Photo left: Co-owners of Seasons clothing store and sisters Gerta Gray, left, and Maureen Nielsen, pose for a photo at their newly opened store in Whitehorse in 1985. Photo right: Co-owners of Season’s clothing store and sisters Gerta Gray, left, and Maureen Nielsen, pose for a photo at their shop in Whitehorse on September 4, after announcing that they will be retiring in November. (Photo illustration/Yukon News)

Whitehorse’s Seasons clothing store closing after 34 years

The co-owners say it is time to retire

From parachute pants to today’s sleek business-casual wear, Whitehorse’s Seasons clothing store has carried it all, establishing itself as a trusted one-stop shop where women can pick up a pair of jeans, a cocktail dress, lingerie and shoes in one go.

But 34 years after first opening the doors, the sisters behind Seasons say it’s time for something new.

The store will be closing for good in November, with a goodbye party scheduled for Sept. 6.

“The timing just seemed to be right,” Maureen Nielsen said in a joint interview with her sister, Greta Gray, at the store on Sept. 4.

“ … It’s about right, about to retire, we’re going out on a high note, it’s been a great business, a very successful business, and you know, it’s nice to go out on a good note.”

Nielsen and Gray launched the business in 1985, when they were both in their early 20s. At the time, there was a ladies’ clothing store on top of what was then Hougen’s Department Store, Nielsen explained, and their father, who owned Hougen’s, asked them if they wanted to be partners with Hougen’s Ltd. on it.

While they had grown up around the retail business, both sisters had had other career plans at that time — Gray was studying education with the goal of becoming a teacher, while Nielsen had been accepted into a pre-veterinary program.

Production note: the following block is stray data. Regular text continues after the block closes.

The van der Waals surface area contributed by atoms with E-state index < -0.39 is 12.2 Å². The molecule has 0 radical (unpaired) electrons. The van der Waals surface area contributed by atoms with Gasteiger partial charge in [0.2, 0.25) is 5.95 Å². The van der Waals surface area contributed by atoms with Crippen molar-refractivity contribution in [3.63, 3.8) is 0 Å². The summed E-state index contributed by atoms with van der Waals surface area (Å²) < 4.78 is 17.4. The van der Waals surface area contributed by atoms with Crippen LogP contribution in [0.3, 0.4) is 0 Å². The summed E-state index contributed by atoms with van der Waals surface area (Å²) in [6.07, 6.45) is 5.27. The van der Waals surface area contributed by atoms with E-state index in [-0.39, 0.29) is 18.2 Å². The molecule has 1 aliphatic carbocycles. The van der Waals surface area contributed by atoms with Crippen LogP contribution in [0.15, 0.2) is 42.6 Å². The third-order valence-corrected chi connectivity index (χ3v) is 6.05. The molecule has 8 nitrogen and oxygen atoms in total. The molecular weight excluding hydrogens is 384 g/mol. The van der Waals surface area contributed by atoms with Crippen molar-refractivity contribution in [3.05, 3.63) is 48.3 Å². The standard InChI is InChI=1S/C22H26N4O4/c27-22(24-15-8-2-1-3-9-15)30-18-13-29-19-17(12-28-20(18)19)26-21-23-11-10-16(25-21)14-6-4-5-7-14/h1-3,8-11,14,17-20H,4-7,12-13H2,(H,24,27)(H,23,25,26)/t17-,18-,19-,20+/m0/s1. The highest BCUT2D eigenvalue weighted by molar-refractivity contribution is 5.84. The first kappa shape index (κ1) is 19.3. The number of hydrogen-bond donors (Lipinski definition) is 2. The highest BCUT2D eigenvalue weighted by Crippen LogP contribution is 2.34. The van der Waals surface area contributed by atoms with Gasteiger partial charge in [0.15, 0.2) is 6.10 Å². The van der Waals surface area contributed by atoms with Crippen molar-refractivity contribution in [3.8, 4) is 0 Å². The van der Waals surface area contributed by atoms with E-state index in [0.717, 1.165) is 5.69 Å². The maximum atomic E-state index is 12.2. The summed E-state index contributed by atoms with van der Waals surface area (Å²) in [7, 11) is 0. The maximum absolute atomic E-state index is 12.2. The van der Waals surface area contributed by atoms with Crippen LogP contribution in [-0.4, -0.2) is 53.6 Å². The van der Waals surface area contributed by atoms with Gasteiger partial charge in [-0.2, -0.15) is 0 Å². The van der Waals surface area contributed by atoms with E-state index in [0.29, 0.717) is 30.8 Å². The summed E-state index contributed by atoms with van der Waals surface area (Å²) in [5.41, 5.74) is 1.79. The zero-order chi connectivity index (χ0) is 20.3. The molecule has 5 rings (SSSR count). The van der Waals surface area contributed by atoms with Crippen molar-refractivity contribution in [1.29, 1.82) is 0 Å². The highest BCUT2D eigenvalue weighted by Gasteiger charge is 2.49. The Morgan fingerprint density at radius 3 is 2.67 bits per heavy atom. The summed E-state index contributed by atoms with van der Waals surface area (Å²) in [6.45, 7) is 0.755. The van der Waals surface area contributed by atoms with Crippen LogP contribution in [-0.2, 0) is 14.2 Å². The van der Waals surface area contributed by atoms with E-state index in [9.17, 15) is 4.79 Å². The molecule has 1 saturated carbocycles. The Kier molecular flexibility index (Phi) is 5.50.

“(The store) sort of came up and we thought, ‘Yeah, let’s give it a go for, you know, a couple of years, see how it goes,’” Gray said.

“… We really did feel that this was going to be kind of a short-term kind of a thing.”

It was a different kind of retail market in Whitehorse and the Yukon then, the sisters recalled.

“Back when we started Seasons, that was in the times when trying to fly out to Vancouver was a $1,200 ticket, right?” Nielsen said.

“It was really expensive to fly, so people generally would go out once or twice a year … It really was quite a captive market for retail because people didn’t do a lot of travelling and there was certainly no online sales. So we tried to bring in sort of the latest fashion so that people wouldn’t have to go Outside.”

The sisters said that Bev Muff, who had managed the ladies’ section at Hougen’s Department Store, took them under her wing, going on buying trips with the sisters to show them how it was done (Muff remains an employee at Seasons to this day).

Among their first tasks was scrambling to find suppliers for acid-wash jeans, which had just exploded in popularity. Also in fashion were big shoulder pads (“big suckers … the bigger the better,” according to Nielsen) and high-waisted jeans.